What is Manifest Destiny?
The term “Manifest Destiny,” coined in a partisan newspaper in 1845, became synonymous with the ambition and scope of American territorial expansionism. By the 1840s, that urge of expansion had made major strides. The doctrine of Manifest Destiny led the United States into war with Mexico, with Native-American tribes populating the country’s western territories, and eventually with Spain for control of overseas colonial possessions.
The concept of the United States having a Manifest Destiny to expand in size westward across the North-American continent was a long-standing fascination dating back to the founding of the country. But it was more than just territorial enlargement. Under Manifest Destiny, territorial enlargement was necessary because of the exceptionalism of the U.S. as a quasi-democratic society and defender of liberties.
As for a material beginning of Manifest Destiny, we can look back to 1803 when Thomas Jefferson inked the Louisiana Purchase with Napoleon, doubling the territory of the U.S. overnight. President Jefferson was committed to using the gains to build what he called an “empire of liberty” with western settlers, whom he envisioned as self-sufficient farmers upholding the ideals on which the country was founded. The territorial ambitions of the westward-looking policy expansion received energetic support from Andrew Jackson, who invaded Florida in 1818, with the resulting Adams-Onis Treaty bringing that territory into the U.S. and also laying an official American claim to the Oregon Country in the Pacific Northwest.
The concept of Manifest Destiny was gaining traction – and moral strength from religious influences. It was widely believed by proponents that Americans were chosen by God to expand their republic from the shores of the Atlantic Ocean to the Pacific Ocean. Americans, so the thinking went, had an obligation to expand the size and global power of their country to extend the benefits of their moral mission to as many people as possible.
President Jackson also oversaw massive American settlement of southern and southeastern territories that displaced Native-American tribes, who were forced to sign their lands over to the U.S. and relocate west of the Mississippi River, under what became known as the Trail of Tears.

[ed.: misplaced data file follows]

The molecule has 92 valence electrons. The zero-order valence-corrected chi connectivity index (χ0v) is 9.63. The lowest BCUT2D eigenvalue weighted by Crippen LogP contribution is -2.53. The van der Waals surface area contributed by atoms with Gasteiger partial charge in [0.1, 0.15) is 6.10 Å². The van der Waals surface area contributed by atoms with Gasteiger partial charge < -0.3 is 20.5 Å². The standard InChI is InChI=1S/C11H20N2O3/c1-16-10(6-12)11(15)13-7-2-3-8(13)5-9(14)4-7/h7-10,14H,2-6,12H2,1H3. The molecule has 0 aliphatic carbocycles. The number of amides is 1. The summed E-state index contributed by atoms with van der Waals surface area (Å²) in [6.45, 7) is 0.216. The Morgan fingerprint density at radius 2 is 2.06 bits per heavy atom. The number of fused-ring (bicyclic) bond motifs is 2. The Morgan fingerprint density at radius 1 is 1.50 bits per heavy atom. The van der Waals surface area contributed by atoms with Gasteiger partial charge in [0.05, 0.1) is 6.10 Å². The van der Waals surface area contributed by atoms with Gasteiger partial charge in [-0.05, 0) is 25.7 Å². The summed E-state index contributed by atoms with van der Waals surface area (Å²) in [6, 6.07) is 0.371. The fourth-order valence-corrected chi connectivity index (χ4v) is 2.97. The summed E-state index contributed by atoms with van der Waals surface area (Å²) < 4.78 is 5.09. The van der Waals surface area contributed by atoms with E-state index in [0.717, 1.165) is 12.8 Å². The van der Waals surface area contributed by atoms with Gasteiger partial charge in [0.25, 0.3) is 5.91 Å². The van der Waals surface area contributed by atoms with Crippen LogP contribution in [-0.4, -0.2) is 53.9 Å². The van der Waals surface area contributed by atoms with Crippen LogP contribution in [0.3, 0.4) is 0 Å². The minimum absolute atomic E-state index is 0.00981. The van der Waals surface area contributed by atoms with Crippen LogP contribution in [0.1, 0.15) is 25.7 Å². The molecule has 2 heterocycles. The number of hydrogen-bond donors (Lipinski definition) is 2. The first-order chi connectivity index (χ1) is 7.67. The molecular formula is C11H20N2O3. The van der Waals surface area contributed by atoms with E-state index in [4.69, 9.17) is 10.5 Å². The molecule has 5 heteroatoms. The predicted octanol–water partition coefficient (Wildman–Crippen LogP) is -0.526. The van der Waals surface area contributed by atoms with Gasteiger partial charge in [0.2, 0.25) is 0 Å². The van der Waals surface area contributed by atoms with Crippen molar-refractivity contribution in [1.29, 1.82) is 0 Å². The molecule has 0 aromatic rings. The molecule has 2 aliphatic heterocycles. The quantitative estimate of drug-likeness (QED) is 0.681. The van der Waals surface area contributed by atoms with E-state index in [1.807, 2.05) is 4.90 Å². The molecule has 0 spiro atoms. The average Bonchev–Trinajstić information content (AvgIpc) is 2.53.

This treatment of indigenous peoples sparked occasional outbursts of sympathy from certain sectors of the American population, but the calls for land grabs were getting louder. The narrow-minded outlook of a supposedly universalist Manifest Destiny continued to create contradictions, especially in U.S. relations with its southwestern neighbor Mexico, which had become independent from Spain in 1821.
The Mexican government had encouraged settlement by individuals in its territory of Texas, using land grants and American settlers soon came flooding in. However, these American immigrants repaid their Mexican benefactors not with gratitude but with contempt, as they began openly defying Mexican authority. It all erupted into violence in the early 1830s, with American Texans declaring their independence from Mexico in 1836.
Shortly after taking office in 1845, President Polk negotiated 49 degrees north latitude as the border between American Oregon territory and British Canada, comprising the states of Washington, Oregon, Idaho, and parts of Wyoming and Montana. And the next prize was Mexico’s territory to the west of Texas.
As a deliberate provocation, in June 1845, Polk sent a force under Zachary Taylor ostensibly to defend American settlers in Texas, but really to seek a pretext to spark war for more Mexican lands. He even told commanders of the U.S. Pacific naval fleet to seize Californian ports preemptively if war erupted. Taylor’s troops marched 150 miles south of the Nueces River – the traditional Texas-Mexico border – all the way to the Rio Grande, in essence invading Mexico. Justifiably, the Mexican army attacked Taylor’s force near the Rio Grande – and President Polk then had the pretext for armed conflict he wanted. The U.S. went to war with Mexico in May 1846.